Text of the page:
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Sperm tests

  • Full spermogram and sperm culture (Sperm evaluation)

    Sperm tests, also known as spermograms or semen analyses, are the main examination for assessing male fertility. It is performed at a microbiology lab and requires abstaining from sexual contact for 3-5 days prior to testing. Then, on the day of the appointment for the test, the man produces a sperm sample, which is collected in a specimen cup, similar the one used for a urine test. It is important not to lose the first drop, as this contains the “largest number of and top quality” spermatozoa, and also to collect the entire quantity of sperm of the ejaculation. Since the test is usually followed by a sperm culture in order to check for microbes in the sperm, we recommend the interior walls of the container not be touched, since they have been sterilised.

    After the sperm has been collected it is delivered to the microbiology lab for tests to be performed. In the context of the tests what is of concern is the overall volume of sperm (it should be noted that sperm contains seminal fluid and spermatozoa), it is observed whether the fluid is viscous or not, the number of spermatozoa per cubic centimetre and in total is examined, as is their motility, which is the percentage of spermatozoa that are motile as well as how many are highly motile. It has been observed that the percentage of highly motile spermatozoa is related to fertility and that makes sense, as the highly motile spermatozoa are the ones that will travel along the female reproductive tract to reach the fallopian tube and fertilise the ovum. We also examine the percentage of spermatozoa with normal morphology.

    In the culture search for micro-organisms related to chronic inflammations of internal male reproductive organs, such as ordinary microbes, chlamydia, mycoplasma, and ureoplasma. These data are the results of the sperm test and because sperm presents spontaneous fluctuations with time, we recommend a second examination some weeks later (approximately 4-8 weeks) so that we can be certain of the true condition of the sperm.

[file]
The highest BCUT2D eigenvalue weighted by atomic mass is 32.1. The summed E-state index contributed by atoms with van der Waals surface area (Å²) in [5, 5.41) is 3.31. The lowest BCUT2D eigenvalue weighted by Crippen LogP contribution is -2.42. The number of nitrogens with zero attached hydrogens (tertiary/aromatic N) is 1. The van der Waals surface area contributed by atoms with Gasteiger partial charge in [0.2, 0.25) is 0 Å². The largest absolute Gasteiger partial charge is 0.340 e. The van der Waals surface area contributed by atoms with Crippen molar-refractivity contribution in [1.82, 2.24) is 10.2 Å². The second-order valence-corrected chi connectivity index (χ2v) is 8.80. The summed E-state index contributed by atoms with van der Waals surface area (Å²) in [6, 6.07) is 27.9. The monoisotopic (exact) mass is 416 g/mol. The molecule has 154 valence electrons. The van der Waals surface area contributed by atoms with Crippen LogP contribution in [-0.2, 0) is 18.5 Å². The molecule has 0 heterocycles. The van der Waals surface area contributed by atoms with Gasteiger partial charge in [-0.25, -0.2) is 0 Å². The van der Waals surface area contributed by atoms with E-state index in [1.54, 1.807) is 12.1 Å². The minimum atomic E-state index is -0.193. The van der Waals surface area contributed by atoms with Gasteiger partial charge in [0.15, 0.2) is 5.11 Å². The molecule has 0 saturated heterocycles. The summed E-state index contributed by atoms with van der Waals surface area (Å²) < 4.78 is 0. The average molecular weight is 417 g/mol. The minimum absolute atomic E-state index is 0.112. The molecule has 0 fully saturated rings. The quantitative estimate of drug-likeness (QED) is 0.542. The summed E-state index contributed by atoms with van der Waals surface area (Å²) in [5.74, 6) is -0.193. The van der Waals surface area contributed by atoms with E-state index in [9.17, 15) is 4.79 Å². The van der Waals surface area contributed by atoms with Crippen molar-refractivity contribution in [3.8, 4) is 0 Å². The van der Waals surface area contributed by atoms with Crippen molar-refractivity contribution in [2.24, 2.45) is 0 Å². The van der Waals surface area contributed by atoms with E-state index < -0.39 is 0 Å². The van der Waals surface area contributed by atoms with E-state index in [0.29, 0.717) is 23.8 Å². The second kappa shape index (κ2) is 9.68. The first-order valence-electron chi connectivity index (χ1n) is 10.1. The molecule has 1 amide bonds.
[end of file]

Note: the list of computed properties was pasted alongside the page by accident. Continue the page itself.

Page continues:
Fluorescent in situ hybridisation (FISH) & sperm DNA fragmentation / Sperm apoptosis

    The FISH method determines the number of chromosomes present in the spermatozoa. 46, the number mentioned earlier, is strictly mandatory for every human, and chromosomes contained in the spermatozoa have to be dividable by two (23 and 23), so that together with the 23 chromosomes of the other gamete they will make up 46. With the FISH method we determine how many spermatozoa have the right number of chromosomes (23) and how many have an abnormal number (fewer or more than 23). When the number of spermatozoa with an incorrect chromosome number (aneuploid ones) is increased, then there is a risk of problems occurring if fertilisation is caused by this sperm.

    The second method is called sperm apoptosis and investigates whether there is any damage to the spermatozoa DNA, which is usually due to oxidative stress. It is a biochemical test with which we observe whether there is DNA apoptosis and fragmentation, and, in such cases, we mainly prescribe antioxidant vitamins. Both of these tests are part of the spermogram battery; this means that when the sperm is submitted, the tests mentioned above will also be performed on the same sample, if they are indicated.